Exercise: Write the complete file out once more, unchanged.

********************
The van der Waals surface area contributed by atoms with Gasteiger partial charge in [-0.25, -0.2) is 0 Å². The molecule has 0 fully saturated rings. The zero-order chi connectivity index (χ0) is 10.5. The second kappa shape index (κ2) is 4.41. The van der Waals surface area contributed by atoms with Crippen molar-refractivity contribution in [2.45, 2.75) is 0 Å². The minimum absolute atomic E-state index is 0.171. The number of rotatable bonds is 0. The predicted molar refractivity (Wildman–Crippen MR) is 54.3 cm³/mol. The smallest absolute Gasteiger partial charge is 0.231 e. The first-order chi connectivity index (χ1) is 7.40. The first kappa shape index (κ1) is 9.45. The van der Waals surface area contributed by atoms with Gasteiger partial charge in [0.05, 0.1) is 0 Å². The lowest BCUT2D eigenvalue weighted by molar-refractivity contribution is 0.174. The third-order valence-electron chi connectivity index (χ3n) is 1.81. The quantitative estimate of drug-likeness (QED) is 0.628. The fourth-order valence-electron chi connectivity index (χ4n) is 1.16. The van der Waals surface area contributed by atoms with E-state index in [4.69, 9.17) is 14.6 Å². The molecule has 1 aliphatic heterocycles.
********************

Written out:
The van der Waals surface area contributed by atoms with Gasteiger partial charge in [-0.25, -0.2) is 0 Å². The molecule has 0 fully saturated rings. The zero-order chi connectivity index (χ0) is 10.5. The second kappa shape index (κ2) is 4.41. The van der Waals surface area contributed by atoms with Crippen molar-refractivity contribution in [2.45, 2.75) is 0 Å². The minimum absolute atomic E-state index is 0.171. The number of rotatable bonds is 0. The predicted molar refractivity (Wildman–Crippen MR) is 54.3 cm³/mol. The smallest absolute Gasteiger partial charge is 0.231 e. The first-order chi connectivity index (χ1) is 7.40. The first kappa shape index (κ1) is 9.45. The van der Waals surface area contributed by atoms with Gasteiger partial charge in [0.05, 0.1) is 0 Å². The lowest BCUT2D eigenvalue weighted by molar-refractivity contribution is 0.174. The third-order valence-electron chi connectivity index (χ3n) is 1.81. The quantitative estimate of drug-likeness (QED) is 0.628. The fourth-order valence-electron chi connectivity index (χ4n) is 1.16. The van der Waals surface area contributed by atoms with E-state index in [4.69, 9.17) is 14.6 Å². The molecule has 1 aliphatic heterocycles.